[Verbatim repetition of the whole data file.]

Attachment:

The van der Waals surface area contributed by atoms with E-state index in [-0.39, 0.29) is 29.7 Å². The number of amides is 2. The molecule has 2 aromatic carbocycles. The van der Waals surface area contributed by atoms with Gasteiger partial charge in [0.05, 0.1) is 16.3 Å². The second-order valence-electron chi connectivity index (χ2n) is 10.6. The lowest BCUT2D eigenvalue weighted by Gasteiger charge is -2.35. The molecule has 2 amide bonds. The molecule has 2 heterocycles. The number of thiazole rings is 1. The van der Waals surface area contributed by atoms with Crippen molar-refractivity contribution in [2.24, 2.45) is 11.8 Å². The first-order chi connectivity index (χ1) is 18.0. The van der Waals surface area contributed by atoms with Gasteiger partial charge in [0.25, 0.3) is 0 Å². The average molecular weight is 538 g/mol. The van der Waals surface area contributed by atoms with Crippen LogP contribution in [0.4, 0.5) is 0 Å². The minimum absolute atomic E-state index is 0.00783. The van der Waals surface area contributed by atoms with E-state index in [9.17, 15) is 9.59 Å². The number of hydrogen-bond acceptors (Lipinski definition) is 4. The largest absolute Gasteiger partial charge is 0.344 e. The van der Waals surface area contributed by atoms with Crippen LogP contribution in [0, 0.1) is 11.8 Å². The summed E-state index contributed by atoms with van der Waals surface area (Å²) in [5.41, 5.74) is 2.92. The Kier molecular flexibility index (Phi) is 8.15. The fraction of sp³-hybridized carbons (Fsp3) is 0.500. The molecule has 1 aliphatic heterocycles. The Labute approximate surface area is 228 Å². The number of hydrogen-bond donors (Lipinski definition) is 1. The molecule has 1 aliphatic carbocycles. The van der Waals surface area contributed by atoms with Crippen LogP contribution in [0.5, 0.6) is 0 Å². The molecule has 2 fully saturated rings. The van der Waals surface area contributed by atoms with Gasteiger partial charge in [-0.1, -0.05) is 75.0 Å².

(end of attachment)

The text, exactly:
The van der Waals surface area contributed by atoms with E-state index in [-0.39, 0.29) is 29.7 Å². The number of amides is 2. The molecule has 2 aromatic carbocycles. The van der Waals surface area contributed by atoms with Gasteiger partial charge in [0.05, 0.1) is 16.3 Å². The second-order valence-electron chi connectivity index (χ2n) is 10.6. The lowest BCUT2D eigenvalue weighted by Gasteiger charge is -2.35. The molecule has 2 amide bonds. The molecule has 2 heterocycles. The number of thiazole rings is 1. The van der Waals surface area contributed by atoms with Crippen molar-refractivity contribution in [2.24, 2.45) is 11.8 Å². The first-order chi connectivity index (χ1) is 18.0. The van der Waals surface area contributed by atoms with Gasteiger partial charge in [0.25, 0.3) is 0 Å². The average molecular weight is 538 g/mol. The van der Waals surface area contributed by atoms with Crippen LogP contribution in [0.4, 0.5) is 0 Å². The minimum absolute atomic E-state index is 0.00783. The van der Waals surface area contributed by atoms with E-state index in [9.17, 15) is 9.59 Å². The number of hydrogen-bond acceptors (Lipinski definition) is 4. The largest absolute Gasteiger partial charge is 0.344 e. The van der Waals surface area contributed by atoms with Crippen LogP contribution in [0, 0.1) is 11.8 Å². The summed E-state index contributed by atoms with van der Waals surface area (Å²) in [5.41, 5.74) is 2.92. The Kier molecular flexibility index (Phi) is 8.15. The fraction of sp³-hybridized carbons (Fsp3) is 0.500. The molecule has 1 aliphatic heterocycles. The Labute approximate surface area is 228 Å². The number of hydrogen-bond donors (Lipinski definition) is 1. The molecule has 1 aliphatic carbocycles. The van der Waals surface area contributed by atoms with Crippen LogP contribution in [0.5, 0.6) is 0 Å². The molecule has 2 fully saturated rings. The van der Waals surface area contributed by atoms with Gasteiger partial charge in [-0.1, -0.05) is 75.0 Å².